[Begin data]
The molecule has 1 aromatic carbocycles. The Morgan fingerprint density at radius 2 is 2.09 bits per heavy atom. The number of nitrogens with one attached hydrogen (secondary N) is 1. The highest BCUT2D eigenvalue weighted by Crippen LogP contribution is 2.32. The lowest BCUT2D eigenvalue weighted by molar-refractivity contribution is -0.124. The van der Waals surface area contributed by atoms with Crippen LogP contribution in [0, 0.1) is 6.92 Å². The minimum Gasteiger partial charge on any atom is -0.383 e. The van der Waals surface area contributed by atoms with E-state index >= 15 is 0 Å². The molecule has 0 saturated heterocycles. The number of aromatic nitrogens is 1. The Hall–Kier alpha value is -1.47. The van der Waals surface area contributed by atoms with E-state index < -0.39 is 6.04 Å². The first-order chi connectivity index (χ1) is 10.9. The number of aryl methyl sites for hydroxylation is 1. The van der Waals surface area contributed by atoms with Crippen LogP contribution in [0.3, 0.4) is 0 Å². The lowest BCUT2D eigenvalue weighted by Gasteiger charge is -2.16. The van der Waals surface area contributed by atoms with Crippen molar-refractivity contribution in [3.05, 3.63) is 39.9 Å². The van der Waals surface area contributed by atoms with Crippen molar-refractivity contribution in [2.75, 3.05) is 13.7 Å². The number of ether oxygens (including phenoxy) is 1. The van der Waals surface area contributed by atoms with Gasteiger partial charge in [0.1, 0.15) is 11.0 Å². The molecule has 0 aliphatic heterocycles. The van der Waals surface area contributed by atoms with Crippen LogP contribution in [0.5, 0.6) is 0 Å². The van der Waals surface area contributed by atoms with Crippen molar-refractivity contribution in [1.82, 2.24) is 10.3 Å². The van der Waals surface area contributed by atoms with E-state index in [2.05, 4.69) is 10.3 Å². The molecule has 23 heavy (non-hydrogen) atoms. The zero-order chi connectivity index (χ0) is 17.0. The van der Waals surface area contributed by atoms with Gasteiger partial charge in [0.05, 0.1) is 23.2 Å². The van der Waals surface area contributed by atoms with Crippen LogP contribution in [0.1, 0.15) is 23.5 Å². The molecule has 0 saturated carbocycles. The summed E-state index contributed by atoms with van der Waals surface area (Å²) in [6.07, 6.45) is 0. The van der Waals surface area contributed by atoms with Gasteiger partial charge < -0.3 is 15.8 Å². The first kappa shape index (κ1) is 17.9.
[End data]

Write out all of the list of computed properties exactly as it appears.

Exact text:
The molecule has 1 aromatic carbocycles. The Morgan fingerprint density at radius 2 is 2.09 bits per heavy atom. The number of nitrogens with one attached hydrogen (secondary N) is 1. The highest BCUT2D eigenvalue weighted by Crippen LogP contribution is 2.32. The lowest BCUT2D eigenvalue weighted by molar-refractivity contribution is -0.124. The van der Waals surface area contributed by atoms with Crippen LogP contribution in [0, 0.1) is 6.92 Å². The minimum Gasteiger partial charge on any atom is -0.383 e. The van der Waals surface area contributed by atoms with E-state index >= 15 is 0 Å². The molecule has 0 saturated heterocycles. The number of aromatic nitrogens is 1. The Hall–Kier alpha value is -1.47. The van der Waals surface area contributed by atoms with E-state index < -0.39 is 6.04 Å². The first-order chi connectivity index (χ1) is 10.9. The number of aryl methyl sites for hydroxylation is 1. The van der Waals surface area contributed by atoms with Crippen LogP contribution in [0.3, 0.4) is 0 Å². The lowest BCUT2D eigenvalue weighted by Gasteiger charge is -2.16. The van der Waals surface area contributed by atoms with Crippen molar-refractivity contribution in [3.05, 3.63) is 39.9 Å². The van der Waals surface area contributed by atoms with Crippen molar-refractivity contribution in [2.75, 3.05) is 13.7 Å². The number of ether oxygens (including phenoxy) is 1. The van der Waals surface area contributed by atoms with Gasteiger partial charge in [0.1, 0.15) is 11.0 Å². The molecule has 0 aliphatic heterocycles. The van der Waals surface area contributed by atoms with Crippen LogP contribution in [0.5, 0.6) is 0 Å². The van der Waals surface area contributed by atoms with Crippen molar-refractivity contribution in [1.82, 2.24) is 10.3 Å². The van der Waals surface area contributed by atoms with E-state index in [2.05, 4.69) is 10.3 Å². The molecule has 23 heavy (non-hydrogen) atoms. The zero-order chi connectivity index (χ0) is 17.0. The van der Waals surface area contributed by atoms with Gasteiger partial charge in [0.05, 0.1) is 23.2 Å². The van der Waals surface area contributed by atoms with Crippen LogP contribution in [0.1, 0.15) is 23.5 Å². The molecule has 0 saturated carbocycles. The summed E-state index contributed by atoms with van der Waals surface area (Å²) in [6.07, 6.45) is 0. The van der Waals surface area contributed by atoms with Gasteiger partial charge < -0.3 is 15.8 Å². The first kappa shape index (κ1) is 17.9.